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Craig shares his Hodgkin lymphoma story. 

Craig with his wife and dog

Chasing itching and back pain to a diagnois of Hodgkin lymphoma. 

Shortly after my 30th birthday I started suffering from lower back pain at night. A few months later I developed a constant itch across most of my body, although I had no rash or markings. If I itched it could disappear for a few seconds, but I found I was chasing itches around my whole body.

My GP thought my symptoms might be as a result of an allergic reaction and I was given several antihistamines, but with no success. 

I was waking at about 3am, not only with the itching, but with back pain. I had to take sedatives to get any rest, itching myself to sleep. Looking back, I’m not sure how the itching didn’t drive me mad. In addition, my back was causing me so much pain I couldn’t sit and I would curl myself into a ball to help relieve the pain. 

I then noticed my glands above my collarbone were very large. It started as a small frozen pea shaped lump nearby on the bone, which quickly became 3 lumps. I am so glad these lumps developed as it was because of them I finally got to the root of the problem. I went to my doctor who did a raft of blood tests and referred me to ear, nose and throat (ENT). After examining the lumps in my neck, I was immediately sent for a biopsy.  

Ten days later, at the end of April 2023, I was diagnosed with Hodgkin lymphoma. I then needed a scan to stage the lymphoma, which came back as stage 4 with lymphoma across my tonsils, collarbone, sternum, armpits, lungs, L1 spinal disk, and hip!

My wife Carly works as a therapeutic radiographer and had suspected it could be lymphoma. Hearing it was stage 4 was a gut punch, as for most cancers this would be awful news. But lymphoma is different because the lymphatic system is all over the body, so we were told it is common for lymphoma to be stage 4 when diagnosed. We were told it was likely to be highly treatable, which took some of the worry out in a way.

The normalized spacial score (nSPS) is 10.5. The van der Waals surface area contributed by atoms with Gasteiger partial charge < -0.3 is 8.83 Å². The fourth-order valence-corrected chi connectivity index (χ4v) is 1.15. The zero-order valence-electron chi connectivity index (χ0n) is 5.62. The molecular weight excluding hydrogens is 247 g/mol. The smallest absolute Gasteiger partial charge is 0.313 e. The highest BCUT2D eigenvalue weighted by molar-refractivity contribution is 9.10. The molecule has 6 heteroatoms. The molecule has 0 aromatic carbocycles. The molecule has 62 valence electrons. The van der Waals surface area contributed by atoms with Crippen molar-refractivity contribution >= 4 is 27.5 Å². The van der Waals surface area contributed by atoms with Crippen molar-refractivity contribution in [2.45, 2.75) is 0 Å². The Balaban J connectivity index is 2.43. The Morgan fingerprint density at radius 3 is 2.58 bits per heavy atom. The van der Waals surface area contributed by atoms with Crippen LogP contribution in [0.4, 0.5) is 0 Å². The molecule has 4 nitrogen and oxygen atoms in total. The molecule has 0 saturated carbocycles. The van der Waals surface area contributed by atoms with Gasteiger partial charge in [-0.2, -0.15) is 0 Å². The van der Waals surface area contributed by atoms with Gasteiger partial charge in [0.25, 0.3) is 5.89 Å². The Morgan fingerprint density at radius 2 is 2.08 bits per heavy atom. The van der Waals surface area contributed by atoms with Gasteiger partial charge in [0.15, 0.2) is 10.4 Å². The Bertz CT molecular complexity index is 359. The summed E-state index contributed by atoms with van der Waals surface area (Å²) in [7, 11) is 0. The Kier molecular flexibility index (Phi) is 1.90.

Strangely, the diagnosis was actually a relief, having struggled with symptoms for months. I look back now and realise how unwell I was before my diagnosis and how miserable that period was. I now felt like my health would get sorted out. 
I have anxiety about needles and so I thought chemotherapy would be my worst nightmare!

In May I started treatment with 4 cycles of escalated BEACOPP dac chemotherapy. My wife Carly was with me all the time, using annual leave when she needed to. On some days we were there for as long as 8 hours. The needle problem was made worse by the fact I had to have injections into my stomach carried out at home. I tried to do them myself, but was so grateful that Carly did these for me.

I lost my hair and my beard fell out, but I kept my eyebrows. I felt I looked different and in many ways looked more like my brother at that time!

As chemotherapy finished I had a lot of mixed feelings. Everything happened so fast and I am still coming to terms with it. I was the only 30-year-old and slightly out of kilter with the demographic for Hodgkin lymphoma – being older than one group and younger than the other. So it felt a bit of a lonely experience, and I hope by sharing my experience others will identify with me. I hope others who have a fear of needles will also take comfort in the fact that I managed, despite a lot of anxiety.

I felt helpless throughout the whole thing and I'm not ashamed to say that my wife carried me the whole time. She held my hand from the initial biopsy and through all the blood tests and cannulas. She also did all 31 at-home stomach injections for me because I couldn't look. I am enormously grateful to her for making it possible for me to get through treatment.  

My last dose was at the end of August 2023, and I have been told that I am in complete remission. I am back to work as a building surveyor, although now do work from home much of the time. At first fatigue was a challenge, but fortunately I have managed to recover from it fairly quickly.   

I had one counselling session at Maggie’s, but I felt I was coping well enough. One thing I find really helpful - and that has helped me process what I have been through - is writing about the experience. Writing has brought up a lot of feelings but I would really recommend it. In a way, the experience feels like a mental itch, and writing it down has stopped me having to scratch it. The other thing that I found really helpful was walking our very vocal cockerpoo dog called Winter every day. I never spent a day in bed because I needed to take Winter out.